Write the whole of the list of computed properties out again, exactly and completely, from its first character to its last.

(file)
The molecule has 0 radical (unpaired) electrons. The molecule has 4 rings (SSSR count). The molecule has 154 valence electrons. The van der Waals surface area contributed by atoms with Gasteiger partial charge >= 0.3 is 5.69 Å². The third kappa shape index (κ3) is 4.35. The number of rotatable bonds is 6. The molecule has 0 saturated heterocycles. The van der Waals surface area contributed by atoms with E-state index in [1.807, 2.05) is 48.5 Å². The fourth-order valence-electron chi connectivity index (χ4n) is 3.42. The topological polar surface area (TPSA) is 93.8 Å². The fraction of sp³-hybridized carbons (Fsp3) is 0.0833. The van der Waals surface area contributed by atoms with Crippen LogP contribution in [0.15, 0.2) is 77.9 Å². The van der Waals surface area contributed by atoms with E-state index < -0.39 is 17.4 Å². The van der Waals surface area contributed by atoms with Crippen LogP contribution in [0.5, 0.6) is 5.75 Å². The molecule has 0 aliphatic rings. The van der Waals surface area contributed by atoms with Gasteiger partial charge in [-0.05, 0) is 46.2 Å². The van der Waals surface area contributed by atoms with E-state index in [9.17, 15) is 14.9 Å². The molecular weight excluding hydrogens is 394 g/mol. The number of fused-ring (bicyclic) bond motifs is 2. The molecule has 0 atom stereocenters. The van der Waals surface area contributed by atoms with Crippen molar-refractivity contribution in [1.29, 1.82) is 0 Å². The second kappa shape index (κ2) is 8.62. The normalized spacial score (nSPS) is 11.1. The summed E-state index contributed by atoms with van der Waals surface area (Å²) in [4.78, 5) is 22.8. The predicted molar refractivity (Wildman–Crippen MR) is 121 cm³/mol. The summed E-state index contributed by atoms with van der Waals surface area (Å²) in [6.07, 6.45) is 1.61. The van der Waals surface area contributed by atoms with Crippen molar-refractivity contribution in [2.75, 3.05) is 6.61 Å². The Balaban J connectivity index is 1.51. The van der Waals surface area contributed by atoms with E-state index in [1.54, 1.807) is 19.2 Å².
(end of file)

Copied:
The molecule has 0 radical (unpaired) electrons. The molecule has 4 rings (SSSR count). The molecule has 154 valence electrons. The van der Waals surface area contributed by atoms with Gasteiger partial charge >= 0.3 is 5.69 Å². The third kappa shape index (κ3) is 4.35. The number of rotatable bonds is 6. The molecule has 0 saturated heterocycles. The van der Waals surface area contributed by atoms with E-state index in [1.807, 2.05) is 48.5 Å². The fourth-order valence-electron chi connectivity index (χ4n) is 3.42. The topological polar surface area (TPSA) is 93.8 Å². The fraction of sp³-hybridized carbons (Fsp3) is 0.0833. The van der Waals surface area contributed by atoms with Crippen LogP contribution in [0.15, 0.2) is 77.9 Å². The van der Waals surface area contributed by atoms with E-state index < -0.39 is 17.4 Å². The van der Waals surface area contributed by atoms with Crippen LogP contribution in [0.5, 0.6) is 5.75 Å². The molecule has 0 aliphatic rings. The van der Waals surface area contributed by atoms with Gasteiger partial charge in [-0.05, 0) is 46.2 Å². The van der Waals surface area contributed by atoms with E-state index in [9.17, 15) is 14.9 Å². The molecular weight excluding hydrogens is 394 g/mol. The number of fused-ring (bicyclic) bond motifs is 2. The molecule has 0 atom stereocenters. The van der Waals surface area contributed by atoms with Crippen molar-refractivity contribution in [1.29, 1.82) is 0 Å². The second kappa shape index (κ2) is 8.62. The normalized spacial score (nSPS) is 11.1. The summed E-state index contributed by atoms with van der Waals surface area (Å²) in [4.78, 5) is 22.8. The predicted molar refractivity (Wildman–Crippen MR) is 121 cm³/mol. The summed E-state index contributed by atoms with van der Waals surface area (Å²) in [6.07, 6.45) is 1.61. The van der Waals surface area contributed by atoms with Crippen molar-refractivity contribution in [2.75, 3.05) is 6.61 Å². The Balaban J connectivity index is 1.51. The van der Waals surface area contributed by atoms with E-state index in [1.54, 1.807) is 19.2 Å².